Black + Italian. ‘The long road to permanency for African descendants.’

Over the years, thousands of Africans migrated to Italy for better lives. What they often experience is hell.

The French NGO SoS Mediterranee arrived an the port in Pozzallo, Sicily on May 25, 2022 with 294 migrants on board of Ocean Viking ship. An NGO waited 10 days at sea before the ship and those aboard could be placed in safety. Photo credit: Shutterstock/Alessio Tricani

The first African-born Roman Emperor was Septimus Severus, hailing from Leptis Magna, or present day Libya. Opinions are divided on his claim to African origin. Yet in 193 A.D., the Roman Empire as he knew it, included citizens from the Continent, along with Europe and the Middle East. Strikingly, the ethnic diversity of the old world differs drastically from today’s “xenophobic” Italy.

Currently,  Italy is 95 percent white. Combining immigrants who come from African countries, they only constitute 1.5 percent of the 60 million Italian population, while constituting approximately 38 percent of all migrants.  As well, most of their immigration applications seek asylum.

“For someone to leave their country because of poverty, war and economic crisis, it’s not easy to start a new life in a different country with a different culture and language,” asserts Nigerian born, Black Italian, Lola*.

Lola’s claims are certainly true when Africans attempt to find work. That said, it is unclear how many such migrants are formally employed; especially since labour relies on your immigration status. Because it is difficult to acquire legal residency and citizenship, there are documented reports of migrants being exploited in food production and other industries. According to a 2020 report by the European Union (EU), employed migrants contribute 9.5 percent of the annual GDP or €147 million Euros, which is about US $168 million. 

Researchers say if the regularization of undocumented migrant workers would take place, this income would increase by €360 million Euros per year or US $411 million. In its analysis, the study confirms that the taxes and contributions of migrant workers to the economy amounts to about €18 billion Euros or US $21 billion.

Yet and still, those born in Italy are not automatically Italian citizens unless a parent is one. That is because full citizenship is passed through blood. Hence, forcing  those born in Italy of immigrant parents to seek permanency at 18, or at the age of majority. However, the country’s scenic beauty along with famed cuisine and rich cultural heritage continue to provide an international magnet to pursue “la dolce vita.” In spite of the difficulties, relative social stability and perceived economic opportunities appeal to those from war-torn countries.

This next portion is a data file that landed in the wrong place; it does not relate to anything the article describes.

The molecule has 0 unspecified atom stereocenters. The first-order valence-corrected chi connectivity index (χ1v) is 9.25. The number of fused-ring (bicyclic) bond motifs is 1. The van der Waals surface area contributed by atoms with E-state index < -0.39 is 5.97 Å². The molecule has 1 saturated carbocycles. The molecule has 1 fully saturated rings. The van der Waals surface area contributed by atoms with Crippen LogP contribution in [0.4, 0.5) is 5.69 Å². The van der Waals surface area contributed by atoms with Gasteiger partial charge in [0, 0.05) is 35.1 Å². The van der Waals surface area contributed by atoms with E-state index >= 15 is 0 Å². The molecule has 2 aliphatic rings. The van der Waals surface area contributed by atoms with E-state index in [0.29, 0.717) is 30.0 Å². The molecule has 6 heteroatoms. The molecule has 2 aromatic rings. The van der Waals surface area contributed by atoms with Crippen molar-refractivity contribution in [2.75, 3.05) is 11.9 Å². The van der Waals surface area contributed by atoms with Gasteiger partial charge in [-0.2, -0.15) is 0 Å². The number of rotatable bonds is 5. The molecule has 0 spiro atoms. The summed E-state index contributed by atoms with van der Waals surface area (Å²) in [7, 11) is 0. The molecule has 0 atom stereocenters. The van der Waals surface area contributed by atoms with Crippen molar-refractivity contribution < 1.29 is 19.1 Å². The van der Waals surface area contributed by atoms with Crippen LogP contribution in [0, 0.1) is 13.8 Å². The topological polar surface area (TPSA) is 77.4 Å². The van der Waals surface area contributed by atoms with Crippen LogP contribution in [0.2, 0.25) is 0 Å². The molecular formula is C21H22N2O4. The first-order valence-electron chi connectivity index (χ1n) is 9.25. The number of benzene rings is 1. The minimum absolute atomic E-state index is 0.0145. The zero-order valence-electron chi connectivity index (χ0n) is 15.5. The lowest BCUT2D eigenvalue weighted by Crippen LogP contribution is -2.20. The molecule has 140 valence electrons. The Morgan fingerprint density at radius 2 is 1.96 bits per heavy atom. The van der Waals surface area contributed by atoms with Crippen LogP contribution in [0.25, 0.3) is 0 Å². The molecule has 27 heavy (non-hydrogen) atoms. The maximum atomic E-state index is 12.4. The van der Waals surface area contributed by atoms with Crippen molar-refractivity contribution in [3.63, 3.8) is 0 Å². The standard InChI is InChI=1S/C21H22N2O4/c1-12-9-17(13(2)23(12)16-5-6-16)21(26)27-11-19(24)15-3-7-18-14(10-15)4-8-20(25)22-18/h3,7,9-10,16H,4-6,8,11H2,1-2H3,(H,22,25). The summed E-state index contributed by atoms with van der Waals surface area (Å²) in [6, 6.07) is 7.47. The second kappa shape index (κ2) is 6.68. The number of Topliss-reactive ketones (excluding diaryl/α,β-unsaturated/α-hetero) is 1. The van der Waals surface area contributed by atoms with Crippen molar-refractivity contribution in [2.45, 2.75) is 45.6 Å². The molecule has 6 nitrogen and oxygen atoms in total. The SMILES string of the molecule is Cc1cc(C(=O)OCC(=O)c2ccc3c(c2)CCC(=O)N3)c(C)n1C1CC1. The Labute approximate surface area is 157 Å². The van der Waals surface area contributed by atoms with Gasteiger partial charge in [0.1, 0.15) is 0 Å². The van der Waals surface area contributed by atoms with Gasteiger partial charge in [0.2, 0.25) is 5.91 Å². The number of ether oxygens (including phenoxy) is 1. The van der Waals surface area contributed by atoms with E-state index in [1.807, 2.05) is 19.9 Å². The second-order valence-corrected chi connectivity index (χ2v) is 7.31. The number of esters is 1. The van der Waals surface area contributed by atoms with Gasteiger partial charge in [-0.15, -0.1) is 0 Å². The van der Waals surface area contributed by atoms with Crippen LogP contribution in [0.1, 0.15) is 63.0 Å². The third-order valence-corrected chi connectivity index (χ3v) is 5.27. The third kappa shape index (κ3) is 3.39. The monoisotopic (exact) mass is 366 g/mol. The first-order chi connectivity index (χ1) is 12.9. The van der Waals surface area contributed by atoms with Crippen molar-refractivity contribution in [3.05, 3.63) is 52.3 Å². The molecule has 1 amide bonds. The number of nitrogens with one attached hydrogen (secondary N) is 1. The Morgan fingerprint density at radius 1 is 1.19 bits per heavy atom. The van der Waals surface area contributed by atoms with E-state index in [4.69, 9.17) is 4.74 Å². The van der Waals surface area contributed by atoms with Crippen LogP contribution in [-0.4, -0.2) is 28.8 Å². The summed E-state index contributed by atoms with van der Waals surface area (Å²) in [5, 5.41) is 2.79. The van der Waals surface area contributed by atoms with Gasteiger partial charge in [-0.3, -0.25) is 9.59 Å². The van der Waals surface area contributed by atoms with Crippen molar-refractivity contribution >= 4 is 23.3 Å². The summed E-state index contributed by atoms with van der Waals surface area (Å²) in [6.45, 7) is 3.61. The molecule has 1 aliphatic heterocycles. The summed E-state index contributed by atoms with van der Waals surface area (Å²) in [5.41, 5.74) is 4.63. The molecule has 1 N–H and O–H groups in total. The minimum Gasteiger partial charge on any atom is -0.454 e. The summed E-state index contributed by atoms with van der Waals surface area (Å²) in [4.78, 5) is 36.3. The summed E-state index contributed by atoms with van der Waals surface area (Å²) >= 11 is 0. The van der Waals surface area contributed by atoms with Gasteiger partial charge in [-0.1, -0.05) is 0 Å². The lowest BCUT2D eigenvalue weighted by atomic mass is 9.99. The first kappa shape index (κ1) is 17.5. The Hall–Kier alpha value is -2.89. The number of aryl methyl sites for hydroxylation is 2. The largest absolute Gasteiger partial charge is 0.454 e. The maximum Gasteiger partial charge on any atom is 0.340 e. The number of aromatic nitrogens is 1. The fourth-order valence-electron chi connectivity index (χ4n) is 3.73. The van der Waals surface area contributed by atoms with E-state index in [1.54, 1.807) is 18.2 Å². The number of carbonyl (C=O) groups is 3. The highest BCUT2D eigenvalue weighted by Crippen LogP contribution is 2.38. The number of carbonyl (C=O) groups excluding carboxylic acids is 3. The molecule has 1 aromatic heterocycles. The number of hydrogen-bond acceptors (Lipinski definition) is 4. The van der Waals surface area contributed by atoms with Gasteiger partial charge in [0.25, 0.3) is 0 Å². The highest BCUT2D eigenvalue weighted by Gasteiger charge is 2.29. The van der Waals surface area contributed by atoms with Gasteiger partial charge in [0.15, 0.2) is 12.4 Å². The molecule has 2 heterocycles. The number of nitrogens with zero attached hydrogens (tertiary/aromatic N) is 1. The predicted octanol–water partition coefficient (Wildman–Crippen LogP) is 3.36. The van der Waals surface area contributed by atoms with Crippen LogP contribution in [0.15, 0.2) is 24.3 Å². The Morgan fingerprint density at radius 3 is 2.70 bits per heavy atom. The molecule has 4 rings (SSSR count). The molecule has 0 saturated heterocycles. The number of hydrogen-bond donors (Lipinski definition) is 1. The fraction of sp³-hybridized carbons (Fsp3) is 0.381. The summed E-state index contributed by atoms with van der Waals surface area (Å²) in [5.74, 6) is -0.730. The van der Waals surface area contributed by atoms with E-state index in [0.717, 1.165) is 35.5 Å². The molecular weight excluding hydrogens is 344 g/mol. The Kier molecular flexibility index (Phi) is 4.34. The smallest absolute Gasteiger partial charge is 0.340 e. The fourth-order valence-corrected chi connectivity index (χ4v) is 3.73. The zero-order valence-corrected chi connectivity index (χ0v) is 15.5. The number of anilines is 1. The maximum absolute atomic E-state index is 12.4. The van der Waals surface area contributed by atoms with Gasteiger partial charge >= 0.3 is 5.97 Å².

To live in two worlds—your home and host country—is based on the sentiments similar to DuBois’ dualism and the strong sense of social alienation. Looking to Black Italians, do they see themselves as such? The short answer–it is complicated, as they experience complex questions of identity. 

Birthright citizenship

The 14th Amendment of the U.S. Constitution protects the so-called birthright citizenship based on jus soli. It states that all persons born or naturalized in the country are automatically U.S. citizens, regardless of parental origin. 

Contrastingly, things are different across the Atlantic. Italy joins a growing number of countries including the UK and France, where citizenship is not automatic for a child of parents born outside its borders. Consequently, the road to citizenship for all such citizens is a long and narrow one. The central requirements state that they must live in the country for a decade or actually be born on the land for their children to be able to apply when they reach 18. Even still, the window of opportunity to do this is just one year. The qualifications for becoming an Italian citizen differ according to the status of the applicant. Citizenship can be obtained in different ways, including the following: birthright jus sanguinis, meaning blood rite; and jus solis or law of the soil. The aforementioned can be attained, through marriage or naturalisation, among other special circumstances.

The qualifications for becoming an Italian citizen differ according to the status of the applicant. Citizenship can be obtained in different ways, including the following: birthright jus sanguinis, meaning blood rite; and jus solis or law of the soil. The aforementioned can be attained, through marriage or naturalisation, among other special circumstances.

Housing practices in Italy often are discriminatory. Applicants must submit their paperwork with a photo for leases. Here an African migrant cooks a meal in a small room in a rundown part of Rome where many immigrants and poor are forced to live. Photo credit: Shutterstock/MZeta

Expectation versus reality